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Old 04-29-08, 05:54 AM   #1
rmwun54
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Going from 75mm fork to 100mm?

Would this be alright to go from a 75mm fork to a 100mm fork, any opinions?
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Old 04-29-08, 02:20 PM   #2
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yes
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Old 04-29-08, 02:34 PM   #3
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It depends. 75 to 100 is more noticable, than say, 200 to 220. The bikes geometry will be changed significantly.
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Old 04-29-08, 04:13 PM   #4
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It depends. 75 to 100 is more noticable, than say, 200 to 220. The bikes geometry will be changed significantly.
Yeah, stick with what your bike is designed for or it could screw up the handling. Also, if the bike is older, it might put more stress on the headtube as older stuff tends to be a little more fragile. I'd just go with an 80mm replacement fork, as you won't really notice too much of a difference from the extra travel. Probably a little paranoid, but whatever. You can't hurt anything by swapping on whatever the frame is designed to handle.
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Old 04-29-08, 04:54 PM   #5
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What's the current head tube angle?

What's the current bottom bracket height?

What's the current frame size and wheelbase?

Without knowing this, I'd recommend 80mm as well. The extra 10mm of axle to crown height difference between my 75mm Jett XC and my 80mm Duke XC was noticeable in its effect on handling.

If I went from 75mm to 100mm on my Backwoods (old school geometry), it would get hyper stable and downhilling would be a blast but I could no longer negotiate tight switchbacks.

My Zaskar's head tube is about a degree steeper (newer school geometry) and the effect would be similar but tight switchbacks wouldn't present as much of a problem.
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Old 04-29-08, 05:19 PM   #6
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You don't necessarily need more travel. A better quality fork will provide a better ride. That is to say, if you're bottoming out at 75mm and (for sake of argument) you replace it with a fox f-80, you probably won't ever bottom out again, if the fork is set up correctly.
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Old 04-29-08, 09:29 PM   #7
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Interesting, I asked almost the same question on the mechanics forum a few months ago and got the completely opposite responses. I proposed changing an 80mm Suntour shock on a 2001 Hard Rock frame up build for a 100mm Manitou Axle I had hanging around. The responses were unanimous that it would not be an issue.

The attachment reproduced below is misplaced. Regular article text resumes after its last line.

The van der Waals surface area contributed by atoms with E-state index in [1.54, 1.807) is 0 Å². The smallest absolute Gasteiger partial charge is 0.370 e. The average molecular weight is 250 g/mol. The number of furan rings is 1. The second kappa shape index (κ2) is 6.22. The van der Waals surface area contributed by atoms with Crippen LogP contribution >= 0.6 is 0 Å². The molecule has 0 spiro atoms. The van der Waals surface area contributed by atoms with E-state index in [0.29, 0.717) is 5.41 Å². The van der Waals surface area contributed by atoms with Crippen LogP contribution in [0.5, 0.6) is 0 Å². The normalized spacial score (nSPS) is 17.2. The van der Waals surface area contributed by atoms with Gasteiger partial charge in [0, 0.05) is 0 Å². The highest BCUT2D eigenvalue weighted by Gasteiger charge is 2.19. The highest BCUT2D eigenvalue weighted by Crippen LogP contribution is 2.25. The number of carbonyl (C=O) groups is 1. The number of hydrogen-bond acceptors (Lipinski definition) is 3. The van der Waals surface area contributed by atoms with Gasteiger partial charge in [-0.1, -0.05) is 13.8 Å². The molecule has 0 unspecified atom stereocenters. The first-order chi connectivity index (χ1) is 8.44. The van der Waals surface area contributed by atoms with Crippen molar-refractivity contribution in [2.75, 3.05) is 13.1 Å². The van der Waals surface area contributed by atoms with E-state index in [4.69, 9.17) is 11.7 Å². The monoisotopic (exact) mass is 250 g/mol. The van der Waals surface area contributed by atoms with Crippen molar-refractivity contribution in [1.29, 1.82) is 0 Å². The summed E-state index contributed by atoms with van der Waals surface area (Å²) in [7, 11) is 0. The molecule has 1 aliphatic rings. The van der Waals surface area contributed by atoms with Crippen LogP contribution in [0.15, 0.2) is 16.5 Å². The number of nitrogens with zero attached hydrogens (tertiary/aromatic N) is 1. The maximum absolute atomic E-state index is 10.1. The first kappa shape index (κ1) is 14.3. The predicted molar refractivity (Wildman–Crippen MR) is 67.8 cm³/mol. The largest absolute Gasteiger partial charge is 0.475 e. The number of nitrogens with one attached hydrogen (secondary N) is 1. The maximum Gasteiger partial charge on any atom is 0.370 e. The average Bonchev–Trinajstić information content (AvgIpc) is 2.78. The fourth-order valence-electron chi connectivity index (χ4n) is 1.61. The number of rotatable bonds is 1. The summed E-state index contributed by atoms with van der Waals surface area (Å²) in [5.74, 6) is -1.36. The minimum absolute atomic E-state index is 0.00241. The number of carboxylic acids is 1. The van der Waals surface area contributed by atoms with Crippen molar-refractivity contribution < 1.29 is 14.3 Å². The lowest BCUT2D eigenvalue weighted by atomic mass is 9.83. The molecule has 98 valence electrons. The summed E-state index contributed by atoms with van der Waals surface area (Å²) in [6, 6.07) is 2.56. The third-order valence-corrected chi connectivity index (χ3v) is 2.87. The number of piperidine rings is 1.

I made the change and took the bike out for a shake down ride on the street, it handled fine. As soon as my shoulder heals, I'll try a trail, but I expect it will work out fine.
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Old 04-30-08, 08:05 AM   #8
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Hi I was looking at a similar problem because I was thinking of changing out the Manitou SX that is on my Klein Adroit for a Magura Durin, so I asked Magura. They said what was more important than travel was the length from the center of the axle to the top of the crown in the sagged position. Compare this length for your existing fork with the length of the one that you are intending to use.
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Old 04-30-08, 08:32 AM   #9
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I proposed changing an 80mm Suntour shock on a 2001 Hard Rock frame up build for a 100mm Manitou Axle I had hanging around. The responses were unanimous that it would not be an issue.
I wouldn't be in the unanimous but more in the it will probably work camp. If I'm not mistaken, my Backwoods originally had a 70.5 head tube and a 75mm fork with a ~440mm axle to crown height. I'm now running an 80mm fork with a ~450mm axle to crown height which slackened the head tube to 70. Going to a 100mm fork with a ~470mm axle to crown height would slacken the head tube all the way to 69.

This is merely an example of a situation where it wouldn't work as well as hoped. The trails around here are riddled with tight switchbacks and negotiating them efficiently is piece of cake on my Zaskar but currently requires much more careful planning on the Backwoods.

Taking another degree of the head tube and adding another 6mm to the wheelbase as well as another 6mm to the bottom bracket height would have the Backwoods handling more like a freeride hardtail. If that's what the OP wants, I say do it. However, around here it would have more of a tendency to wander on all the extended granny gear climbs and having to swing another 6 or more inches wider around some of the aforementioned switchbacks would likely put me off edge of the trail and into the trees.
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Old 04-30-08, 10:03 AM   #10
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Would this be alright to go from a 75mm fork to a 100mm fork, any opinions?
NO and especially if it is an older frame. Go with what the bike was originally designed for. I went from a 75mm fork to a 100 and it rode like a chopper. I then went to an 80mm fork but the damage was done. I cracked the head tube. Game over for the frame.
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